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How I trained myself to win the “will I or won’t I train” debate!
Have you ever planned to workout before work, only to snooze your alarm? Or, bailed on an evening training session last minute? I know that I have. Even the most motivated exerciser will occasionally lose the internal "will I or won't I train" debate. I LOVE being active, but nevertheless, sometimes I feel like going home and curling up on the sofa.
The million dollar question is, how do you set yourself up for training success? What steps can you take to ensure that training 'wins' more often than the sofa?
Up until about six months ago, for me, the gym probably "won" roughly 85 per cent of the time. Eight-five per cent is not a BAD percentage, but it is also not ideal, especially because skipping workouts never makes me happy. In fact, it does the opposite. I end up sitting watching TV or reading my book and wishing I had made myself be active, even just for 20 minutes! In hindsight I always metaphorically kick myself because I know that if I had made myself be active, even for just 20 minutes, my day would have been better. I would feel more alive, energized and productive!
About six months ago I decided this cycle of "skipping and then feeling annoyed" was ridiculous. To make breaking the cycle a reality, I decided to embark on a thought experiment!
Every time I want to skip my workout I have a conversation with myself in which I place myself in the future, and talk myself through how I will feel depending on the choice I make.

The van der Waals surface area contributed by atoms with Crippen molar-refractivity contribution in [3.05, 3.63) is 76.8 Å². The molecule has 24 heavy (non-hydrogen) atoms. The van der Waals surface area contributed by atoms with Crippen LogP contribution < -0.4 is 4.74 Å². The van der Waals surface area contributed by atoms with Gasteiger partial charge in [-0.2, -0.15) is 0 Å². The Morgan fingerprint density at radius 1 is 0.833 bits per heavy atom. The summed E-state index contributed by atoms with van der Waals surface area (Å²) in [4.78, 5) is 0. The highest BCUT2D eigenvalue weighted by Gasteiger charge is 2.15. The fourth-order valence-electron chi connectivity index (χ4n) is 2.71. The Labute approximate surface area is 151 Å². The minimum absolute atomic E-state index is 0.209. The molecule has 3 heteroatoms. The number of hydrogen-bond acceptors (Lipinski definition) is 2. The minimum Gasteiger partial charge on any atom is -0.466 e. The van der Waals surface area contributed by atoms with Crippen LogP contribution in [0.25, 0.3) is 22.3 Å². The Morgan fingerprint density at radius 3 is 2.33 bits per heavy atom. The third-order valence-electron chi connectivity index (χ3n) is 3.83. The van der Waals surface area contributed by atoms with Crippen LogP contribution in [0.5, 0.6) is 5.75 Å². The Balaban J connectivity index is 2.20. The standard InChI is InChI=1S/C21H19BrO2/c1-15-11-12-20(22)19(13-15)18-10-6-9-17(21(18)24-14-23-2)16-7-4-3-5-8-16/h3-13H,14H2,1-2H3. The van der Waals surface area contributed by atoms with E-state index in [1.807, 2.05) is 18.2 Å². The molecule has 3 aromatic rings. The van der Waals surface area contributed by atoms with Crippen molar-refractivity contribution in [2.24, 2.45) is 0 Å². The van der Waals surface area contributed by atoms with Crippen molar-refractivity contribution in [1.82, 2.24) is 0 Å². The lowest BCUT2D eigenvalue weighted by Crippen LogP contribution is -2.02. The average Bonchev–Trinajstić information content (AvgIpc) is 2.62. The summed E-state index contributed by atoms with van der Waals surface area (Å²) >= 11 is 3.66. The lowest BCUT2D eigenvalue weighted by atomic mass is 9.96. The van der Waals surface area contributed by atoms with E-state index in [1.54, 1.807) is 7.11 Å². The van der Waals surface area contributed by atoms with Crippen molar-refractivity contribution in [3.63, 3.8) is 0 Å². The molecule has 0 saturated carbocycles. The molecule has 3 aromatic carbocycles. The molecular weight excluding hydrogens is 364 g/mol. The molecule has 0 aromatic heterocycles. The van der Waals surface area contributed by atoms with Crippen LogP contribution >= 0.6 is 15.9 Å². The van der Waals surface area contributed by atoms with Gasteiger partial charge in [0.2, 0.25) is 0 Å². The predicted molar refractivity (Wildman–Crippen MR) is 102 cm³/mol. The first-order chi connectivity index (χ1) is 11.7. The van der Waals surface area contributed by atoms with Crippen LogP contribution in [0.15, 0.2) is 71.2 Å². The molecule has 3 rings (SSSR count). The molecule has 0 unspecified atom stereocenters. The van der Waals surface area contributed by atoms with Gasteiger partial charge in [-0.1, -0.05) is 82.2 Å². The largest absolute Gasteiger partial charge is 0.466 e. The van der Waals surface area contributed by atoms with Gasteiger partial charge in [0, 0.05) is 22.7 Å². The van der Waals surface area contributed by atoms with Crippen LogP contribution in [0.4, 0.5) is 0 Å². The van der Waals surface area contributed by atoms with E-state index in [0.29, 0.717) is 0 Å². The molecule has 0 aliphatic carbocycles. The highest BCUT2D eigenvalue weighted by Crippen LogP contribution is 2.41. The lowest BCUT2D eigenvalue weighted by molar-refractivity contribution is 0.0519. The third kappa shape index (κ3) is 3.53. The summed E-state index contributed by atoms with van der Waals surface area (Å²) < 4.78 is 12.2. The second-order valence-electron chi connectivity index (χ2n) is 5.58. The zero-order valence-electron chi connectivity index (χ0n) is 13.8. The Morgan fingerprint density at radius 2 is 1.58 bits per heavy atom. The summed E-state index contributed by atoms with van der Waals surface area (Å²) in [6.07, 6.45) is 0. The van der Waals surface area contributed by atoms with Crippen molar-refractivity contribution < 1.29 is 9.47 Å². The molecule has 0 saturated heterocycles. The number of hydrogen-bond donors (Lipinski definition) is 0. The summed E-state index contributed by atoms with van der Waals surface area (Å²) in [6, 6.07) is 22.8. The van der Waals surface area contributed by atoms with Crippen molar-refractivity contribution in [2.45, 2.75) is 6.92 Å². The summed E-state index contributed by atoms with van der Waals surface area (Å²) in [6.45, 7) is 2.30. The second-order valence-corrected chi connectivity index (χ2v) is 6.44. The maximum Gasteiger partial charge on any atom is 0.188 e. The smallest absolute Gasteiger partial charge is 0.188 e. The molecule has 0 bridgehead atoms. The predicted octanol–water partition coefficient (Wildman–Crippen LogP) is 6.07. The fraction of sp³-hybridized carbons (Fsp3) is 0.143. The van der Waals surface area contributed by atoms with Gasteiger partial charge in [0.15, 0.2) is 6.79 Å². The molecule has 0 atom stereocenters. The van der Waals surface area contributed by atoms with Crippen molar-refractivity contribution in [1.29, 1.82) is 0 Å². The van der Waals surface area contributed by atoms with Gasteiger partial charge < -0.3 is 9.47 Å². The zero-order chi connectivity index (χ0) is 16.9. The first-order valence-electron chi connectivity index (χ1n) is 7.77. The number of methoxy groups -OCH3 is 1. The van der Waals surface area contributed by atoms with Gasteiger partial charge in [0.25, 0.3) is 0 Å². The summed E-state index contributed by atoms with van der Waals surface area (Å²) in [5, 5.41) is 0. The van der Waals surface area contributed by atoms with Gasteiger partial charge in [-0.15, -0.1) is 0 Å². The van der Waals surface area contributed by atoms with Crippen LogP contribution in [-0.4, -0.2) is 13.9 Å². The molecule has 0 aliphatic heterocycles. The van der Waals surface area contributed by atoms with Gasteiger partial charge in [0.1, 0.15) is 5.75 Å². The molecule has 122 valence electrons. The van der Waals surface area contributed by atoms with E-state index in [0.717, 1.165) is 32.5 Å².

For example, let's say I want to watch TV instead of running. I first imagine how I will feel if I accomplish my workout. I will feel great! My day will be better. The relaxation and/or social time I get to have after my workout (although possibly shorter) will be higher quality!
I then image how I would feel if I skip the workout. I know I will feel crappy! I may get more time to relax, but I know I will not enjoy the time as much. It will not be quality time!
If I am active, even if I just go for a 20 minute walk, I will get less relaxation time, but I will enjoy the time more.
The main take-away — when you have an urge to skip a workout, imagine how that decision will impact the rest of your day and your overall goal. Walk yourself through how you will feel three hours from now and try to remind yourself why you formed the goal in the first place.
Lastly, always remember that adopting a healthier lifestyle is a marathon, not a sprint! If you fall off of the fitness horse, get back on, just get back on a more informed rider!
Kathleen Trotter, MS (Exercise Science), BA (Honours) is an ironman competitor, personal trainer and writer. She is passionate about fitness and health and trains a wide variety of clients ranging from the avid athlete to individuals living with osteoporosis, Parkinson’s and scoliosi. For more great articles and fitness tips visit: www.kathleentrotter.com and join Kathleen’s newsletter.